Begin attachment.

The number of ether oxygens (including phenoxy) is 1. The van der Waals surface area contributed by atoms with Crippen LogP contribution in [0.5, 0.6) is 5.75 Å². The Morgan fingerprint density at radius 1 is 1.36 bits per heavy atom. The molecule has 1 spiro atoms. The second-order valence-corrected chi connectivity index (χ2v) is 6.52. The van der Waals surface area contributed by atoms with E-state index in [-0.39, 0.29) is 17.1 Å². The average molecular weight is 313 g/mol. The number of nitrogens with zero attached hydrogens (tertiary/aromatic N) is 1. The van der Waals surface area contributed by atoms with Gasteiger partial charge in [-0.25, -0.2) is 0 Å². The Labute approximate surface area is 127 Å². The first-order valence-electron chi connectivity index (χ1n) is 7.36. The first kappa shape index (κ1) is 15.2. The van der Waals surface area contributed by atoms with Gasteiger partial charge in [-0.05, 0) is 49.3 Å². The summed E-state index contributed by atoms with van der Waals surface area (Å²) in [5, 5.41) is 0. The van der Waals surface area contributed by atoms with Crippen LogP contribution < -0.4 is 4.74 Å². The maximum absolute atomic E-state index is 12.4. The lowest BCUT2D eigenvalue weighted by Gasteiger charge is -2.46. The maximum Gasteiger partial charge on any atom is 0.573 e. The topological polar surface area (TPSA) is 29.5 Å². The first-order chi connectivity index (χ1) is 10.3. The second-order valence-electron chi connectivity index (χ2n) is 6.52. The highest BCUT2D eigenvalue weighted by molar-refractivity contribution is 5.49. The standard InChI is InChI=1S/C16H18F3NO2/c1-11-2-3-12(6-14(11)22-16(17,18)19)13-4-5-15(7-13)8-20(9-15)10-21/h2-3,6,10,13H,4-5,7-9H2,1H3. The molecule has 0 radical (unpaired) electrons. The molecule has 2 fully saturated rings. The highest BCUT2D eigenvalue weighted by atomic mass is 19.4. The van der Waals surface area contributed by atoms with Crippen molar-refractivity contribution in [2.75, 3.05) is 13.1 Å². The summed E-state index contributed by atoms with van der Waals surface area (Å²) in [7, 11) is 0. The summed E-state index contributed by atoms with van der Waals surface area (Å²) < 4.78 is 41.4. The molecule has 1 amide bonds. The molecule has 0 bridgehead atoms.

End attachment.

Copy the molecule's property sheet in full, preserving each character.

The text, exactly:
The number of ether oxygens (including phenoxy) is 1. The van der Waals surface area contributed by atoms with Crippen LogP contribution in [0.5, 0.6) is 5.75 Å². The Morgan fingerprint density at radius 1 is 1.36 bits per heavy atom. The molecule has 1 spiro atoms. The second-order valence-corrected chi connectivity index (χ2v) is 6.52. The van der Waals surface area contributed by atoms with E-state index in [-0.39, 0.29) is 17.1 Å². The average molecular weight is 313 g/mol. The number of nitrogens with zero attached hydrogens (tertiary/aromatic N) is 1. The van der Waals surface area contributed by atoms with Gasteiger partial charge in [-0.25, -0.2) is 0 Å². The Labute approximate surface area is 127 Å². The first-order valence-electron chi connectivity index (χ1n) is 7.36. The first kappa shape index (κ1) is 15.2. The van der Waals surface area contributed by atoms with Gasteiger partial charge in [-0.05, 0) is 49.3 Å². The summed E-state index contributed by atoms with van der Waals surface area (Å²) in [5, 5.41) is 0. The van der Waals surface area contributed by atoms with Crippen LogP contribution < -0.4 is 4.74 Å². The maximum absolute atomic E-state index is 12.4. The lowest BCUT2D eigenvalue weighted by Gasteiger charge is -2.46. The maximum Gasteiger partial charge on any atom is 0.573 e. The topological polar surface area (TPSA) is 29.5 Å². The first-order chi connectivity index (χ1) is 10.3. The second-order valence-electron chi connectivity index (χ2n) is 6.52. The highest BCUT2D eigenvalue weighted by molar-refractivity contribution is 5.49. The standard InChI is InChI=1S/C16H18F3NO2/c1-11-2-3-12(6-14(11)22-16(17,18)19)13-4-5-15(7-13)8-20(9-15)10-21/h2-3,6,10,13H,4-5,7-9H2,1H3. The molecule has 0 radical (unpaired) electrons. The molecule has 2 fully saturated rings. The highest BCUT2D eigenvalue weighted by atomic mass is 19.4. The van der Waals surface area contributed by atoms with Crippen molar-refractivity contribution in [2.75, 3.05) is 13.1 Å². The summed E-state index contributed by atoms with van der Waals surface area (Å²) in [7, 11) is 0. The summed E-state index contributed by atoms with van der Waals surface area (Å²) < 4.78 is 41.4. The molecule has 1 amide bonds. The molecule has 0 bridgehead atoms.